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Confessions of a First-Year Graduate

April 24, 2015 Opinion, Opinions Columns

Column by Kaylan Thompson, Graduate student from Murray

She’s telling me about all the students who don’t know what to do and, while my head is nodding and mouth is smiling, my brain is thinking that was me. The professor I’m talking to continues to describe what I’m taking upon myself to name: student disillusionment.

stu-dent dis-ill-u-sion-ment

(noun)

1. The false sense of security college students fall prey to that hides reality and leads them into believing they are a perpetual student. 2. A blackhole of apathy. 

I’m nearing the end of my second semester of graduate courses in mass communications and I’m just now exploring career options. Why? Because I was one of the students she’s talking about, one of the suckers pulled into student disillusionment. I took no time off between undergrad and graduate school, switching gears from creative writing to journalism partly because I didn’t want to bet my future success on my ability to write fiction and mostly because I felt lost. My plan was to buy myself some time. If the time you’re buying is graduate school hours, you must really need it. … Continue Reading

See existential crisis below

Column by Allison Borthwick, Opinion Editor

There is no true way to prove my existence. 

Everything I have ever said or done during the 21 years and two months I have “been” could be a fabrication of my imagination – or yours.  I don’t know if I am real. 

I don’t know if you are real.  I don’t know if the keyboard I am typing on is real, or if you can even read the words I am typing with it. 

I can look into a mirror and justify my existence for a brief moment that way, until I consider the possible nonexistence of that mirror. 

I can ask a complete stranger if they can see me too, but I could very well be talking to thin air. 

I can ask my parents to send a copy of my birth certificate, but there is no way of knowing whether or not they are real, whether or not the piece of paper is real or whether or not I was born physically and not mentally.  … Continue Reading

A rambling rant on communication technology

Column by Kevin Qualls, Professor of mass communications

The Internet is slow today (Tuesday). Interacting with colleagues and students in the very same building is frustrated because somehow, somewhere a fragile fiber optic cable was broken. We depend on web-based applications for almost everything.  Teaching and learning, getting a prescription refilled, filing taxes and even making a phone call are all dependent on the Internet working properly.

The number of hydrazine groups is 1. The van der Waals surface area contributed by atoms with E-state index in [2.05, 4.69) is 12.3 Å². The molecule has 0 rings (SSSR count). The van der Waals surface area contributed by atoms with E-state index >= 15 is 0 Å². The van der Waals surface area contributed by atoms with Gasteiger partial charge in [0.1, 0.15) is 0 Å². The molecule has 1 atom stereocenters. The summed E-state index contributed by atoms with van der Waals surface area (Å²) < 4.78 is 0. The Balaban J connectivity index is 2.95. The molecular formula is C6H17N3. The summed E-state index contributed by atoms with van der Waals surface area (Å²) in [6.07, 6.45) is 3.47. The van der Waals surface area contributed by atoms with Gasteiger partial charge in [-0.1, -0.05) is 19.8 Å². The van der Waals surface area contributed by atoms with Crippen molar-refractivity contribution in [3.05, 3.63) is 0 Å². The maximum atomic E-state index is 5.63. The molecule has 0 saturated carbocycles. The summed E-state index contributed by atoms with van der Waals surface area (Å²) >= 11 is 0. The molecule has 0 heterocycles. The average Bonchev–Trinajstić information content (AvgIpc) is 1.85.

Whether by cyber attack or backhoe incident, all it takes to stop us dead in our tracks is a fiber-optic fracture. We are extremely vulnerable.

Yes, there are concerns about privacy, government spying, hacking and the sort. But there is something much more at stake because of our dependency on fiber optics. Our personal security is at risk. More on that later.

Not making a lot of progress on the office computer, I went home at lunch to see what could be accomplished there. No Internet at all. No telephone. Every channel on the TV frozen on whatever frame was being displayed when that bit of fiber was broken. All those services are bundled on a single copper coax cable. And that copper coax cable is part of a larger grid belonging to Time Warner Cable.  They are out of business today, too.  Go to their office, and they can’t do a thing for you. Not until they have net access again. … Continue Reading

Politicians are reflections, not activists

Campaign season, while it lays out the groundwork for the future of a politician, marks the beginning of dirt-digging and scathing review of a candidate’s past.

Hillary Clinton, the former Secretary of State turned Democratic presidential hopeful, has been the target of skeptics (understandably) for her use of a private email server to conduct public business.

Clinton’s secret homebrew email server scandal is worth the criticism. It was wrong and against federal policy. What is unnecessary, though, is how opponents crucify her for being a “flip-flopper” on social issues.

Clinton’s campaign launch video featured not one, but two, same-sex couples – a sign of how far she’s come on the issue, just like a lot of Americans. According to a Gallup poll, support for same-sex marriage is rising among all ages. Support from 18-29 year-olds rose from 41 percent to 78 percent between the years 1996 and 2014. The same upward curve is seen in older generations.

Though it’s a thoughtful way to address the issue, Clinton’s campaign video contrasts highly with her 2008 campaign, when she said she opposed federal same-sex marriage rights. … Continue Reading